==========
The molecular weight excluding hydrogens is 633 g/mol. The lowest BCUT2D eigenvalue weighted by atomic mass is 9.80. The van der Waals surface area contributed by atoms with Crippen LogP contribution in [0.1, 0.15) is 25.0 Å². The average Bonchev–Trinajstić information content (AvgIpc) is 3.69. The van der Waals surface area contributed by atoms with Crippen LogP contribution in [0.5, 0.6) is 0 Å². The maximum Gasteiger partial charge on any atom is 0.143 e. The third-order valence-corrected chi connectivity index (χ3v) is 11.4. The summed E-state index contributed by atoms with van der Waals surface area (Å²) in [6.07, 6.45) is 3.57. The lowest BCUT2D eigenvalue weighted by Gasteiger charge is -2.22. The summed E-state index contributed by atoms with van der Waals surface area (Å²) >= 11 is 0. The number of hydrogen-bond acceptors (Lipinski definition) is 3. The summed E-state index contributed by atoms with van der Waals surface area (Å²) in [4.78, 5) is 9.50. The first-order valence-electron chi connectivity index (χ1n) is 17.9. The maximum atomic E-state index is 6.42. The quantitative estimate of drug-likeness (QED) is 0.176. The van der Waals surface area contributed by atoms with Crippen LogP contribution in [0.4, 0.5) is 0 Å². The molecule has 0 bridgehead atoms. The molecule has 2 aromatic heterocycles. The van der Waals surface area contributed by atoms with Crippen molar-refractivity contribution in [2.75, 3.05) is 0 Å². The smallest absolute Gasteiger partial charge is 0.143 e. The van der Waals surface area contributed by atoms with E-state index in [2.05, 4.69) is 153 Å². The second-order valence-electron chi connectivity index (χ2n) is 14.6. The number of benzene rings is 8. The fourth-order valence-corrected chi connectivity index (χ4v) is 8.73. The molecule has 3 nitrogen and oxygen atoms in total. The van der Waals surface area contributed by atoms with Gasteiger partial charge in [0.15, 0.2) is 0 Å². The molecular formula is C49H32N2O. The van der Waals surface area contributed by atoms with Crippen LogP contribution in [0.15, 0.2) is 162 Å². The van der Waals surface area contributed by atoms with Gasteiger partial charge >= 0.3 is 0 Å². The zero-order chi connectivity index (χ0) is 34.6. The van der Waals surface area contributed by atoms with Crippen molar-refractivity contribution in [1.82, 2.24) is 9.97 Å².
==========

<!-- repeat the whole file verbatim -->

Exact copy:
The molecular weight excluding hydrogens is 633 g/mol. The lowest BCUT2D eigenvalue weighted by atomic mass is 9.80. The van der Waals surface area contributed by atoms with Crippen LogP contribution in [0.1, 0.15) is 25.0 Å². The average Bonchev–Trinajstić information content (AvgIpc) is 3.69. The van der Waals surface area contributed by atoms with Crippen LogP contribution in [0.5, 0.6) is 0 Å². The maximum Gasteiger partial charge on any atom is 0.143 e. The third-order valence-corrected chi connectivity index (χ3v) is 11.4. The summed E-state index contributed by atoms with van der Waals surface area (Å²) in [6.07, 6.45) is 3.57. The lowest BCUT2D eigenvalue weighted by Gasteiger charge is -2.22. The summed E-state index contributed by atoms with van der Waals surface area (Å²) >= 11 is 0. The number of hydrogen-bond acceptors (Lipinski definition) is 3. The summed E-state index contributed by atoms with van der Waals surface area (Å²) in [4.78, 5) is 9.50. The first-order valence-electron chi connectivity index (χ1n) is 17.9. The maximum atomic E-state index is 6.42. The quantitative estimate of drug-likeness (QED) is 0.176. The van der Waals surface area contributed by atoms with Crippen LogP contribution in [0.4, 0.5) is 0 Å². The molecule has 0 bridgehead atoms. The molecule has 2 aromatic heterocycles. The van der Waals surface area contributed by atoms with Crippen molar-refractivity contribution in [2.75, 3.05) is 0 Å². The smallest absolute Gasteiger partial charge is 0.143 e. The van der Waals surface area contributed by atoms with E-state index in [2.05, 4.69) is 153 Å². The second-order valence-electron chi connectivity index (χ2n) is 14.6. The number of benzene rings is 8. The fourth-order valence-corrected chi connectivity index (χ4v) is 8.73. The molecule has 3 nitrogen and oxygen atoms in total. The van der Waals surface area contributed by atoms with Gasteiger partial charge in [0.15, 0.2) is 0 Å². The molecular formula is C49H32N2O. The van der Waals surface area contributed by atoms with Crippen LogP contribution in [0.15, 0.2) is 162 Å². The van der Waals surface area contributed by atoms with Gasteiger partial charge >= 0.3 is 0 Å². The zero-order chi connectivity index (χ0) is 34.6. The van der Waals surface area contributed by atoms with Crippen molar-refractivity contribution in [1.82, 2.24) is 9.97 Å².